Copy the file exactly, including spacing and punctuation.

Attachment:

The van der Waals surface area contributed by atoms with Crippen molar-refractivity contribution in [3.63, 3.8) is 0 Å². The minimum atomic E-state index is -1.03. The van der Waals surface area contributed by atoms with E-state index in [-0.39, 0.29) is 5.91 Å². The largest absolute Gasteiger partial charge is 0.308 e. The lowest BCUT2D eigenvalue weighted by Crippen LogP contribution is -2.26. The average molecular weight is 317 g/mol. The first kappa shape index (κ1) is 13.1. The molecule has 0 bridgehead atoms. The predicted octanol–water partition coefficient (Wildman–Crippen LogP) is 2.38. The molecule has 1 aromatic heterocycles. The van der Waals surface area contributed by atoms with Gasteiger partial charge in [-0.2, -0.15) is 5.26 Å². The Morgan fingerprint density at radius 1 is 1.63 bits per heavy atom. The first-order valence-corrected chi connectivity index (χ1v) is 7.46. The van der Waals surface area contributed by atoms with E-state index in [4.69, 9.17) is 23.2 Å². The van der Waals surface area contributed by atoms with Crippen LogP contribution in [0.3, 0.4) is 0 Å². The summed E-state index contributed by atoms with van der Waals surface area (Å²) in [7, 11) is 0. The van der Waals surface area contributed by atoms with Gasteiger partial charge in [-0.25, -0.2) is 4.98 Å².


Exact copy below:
The van der Waals surface area contributed by atoms with Crippen molar-refractivity contribution in [3.63, 3.8) is 0 Å². The minimum atomic E-state index is -1.03. The van der Waals surface area contributed by atoms with E-state index in [-0.39, 0.29) is 5.91 Å². The largest absolute Gasteiger partial charge is 0.308 e. The lowest BCUT2D eigenvalue weighted by Crippen LogP contribution is -2.26. The average molecular weight is 317 g/mol. The first kappa shape index (κ1) is 13.1. The molecule has 0 bridgehead atoms. The predicted octanol–water partition coefficient (Wildman–Crippen LogP) is 2.38. The molecule has 1 aromatic heterocycles. The van der Waals surface area contributed by atoms with Gasteiger partial charge in [-0.2, -0.15) is 5.26 Å². The Morgan fingerprint density at radius 1 is 1.63 bits per heavy atom. The first-order valence-corrected chi connectivity index (χ1v) is 7.46. The van der Waals surface area contributed by atoms with E-state index in [4.69, 9.17) is 23.2 Å². The van der Waals surface area contributed by atoms with Crippen LogP contribution in [0.3, 0.4) is 0 Å². The summed E-state index contributed by atoms with van der Waals surface area (Å²) in [7, 11) is 0. The van der Waals surface area contributed by atoms with Gasteiger partial charge in [-0.25, -0.2) is 4.98 Å².